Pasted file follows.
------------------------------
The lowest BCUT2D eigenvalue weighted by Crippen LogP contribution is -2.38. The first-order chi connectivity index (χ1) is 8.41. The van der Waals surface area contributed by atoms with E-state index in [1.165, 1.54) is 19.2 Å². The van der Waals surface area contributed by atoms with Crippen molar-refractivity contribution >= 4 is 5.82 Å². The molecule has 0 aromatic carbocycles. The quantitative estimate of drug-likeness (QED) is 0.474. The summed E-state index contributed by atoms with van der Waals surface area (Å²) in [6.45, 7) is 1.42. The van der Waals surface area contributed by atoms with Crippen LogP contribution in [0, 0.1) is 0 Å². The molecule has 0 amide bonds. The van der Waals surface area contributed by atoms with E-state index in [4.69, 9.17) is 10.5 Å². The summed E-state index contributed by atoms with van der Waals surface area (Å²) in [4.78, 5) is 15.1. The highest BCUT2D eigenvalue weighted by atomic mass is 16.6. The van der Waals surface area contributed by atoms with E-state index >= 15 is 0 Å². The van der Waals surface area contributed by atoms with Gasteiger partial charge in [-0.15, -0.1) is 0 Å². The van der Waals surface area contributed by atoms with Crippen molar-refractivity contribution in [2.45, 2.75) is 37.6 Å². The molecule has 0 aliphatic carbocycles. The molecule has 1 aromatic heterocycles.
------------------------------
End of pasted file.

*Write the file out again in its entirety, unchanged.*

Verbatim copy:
The lowest BCUT2D eigenvalue weighted by Crippen LogP contribution is -2.38. The first-order chi connectivity index (χ1) is 8.41. The van der Waals surface area contributed by atoms with E-state index in [1.165, 1.54) is 19.2 Å². The van der Waals surface area contributed by atoms with Crippen molar-refractivity contribution >= 4 is 5.82 Å². The molecule has 0 aromatic carbocycles. The quantitative estimate of drug-likeness (QED) is 0.474. The summed E-state index contributed by atoms with van der Waals surface area (Å²) in [6.45, 7) is 1.42. The van der Waals surface area contributed by atoms with Crippen LogP contribution in [0, 0.1) is 0 Å². The molecule has 0 amide bonds. The van der Waals surface area contributed by atoms with E-state index in [4.69, 9.17) is 10.5 Å². The summed E-state index contributed by atoms with van der Waals surface area (Å²) in [4.78, 5) is 15.1. The highest BCUT2D eigenvalue weighted by atomic mass is 16.6. The van der Waals surface area contributed by atoms with E-state index >= 15 is 0 Å². The van der Waals surface area contributed by atoms with Gasteiger partial charge in [-0.15, -0.1) is 0 Å². The van der Waals surface area contributed by atoms with Crippen molar-refractivity contribution in [2.45, 2.75) is 37.6 Å². The molecule has 0 aliphatic carbocycles. The molecule has 1 aromatic heterocycles.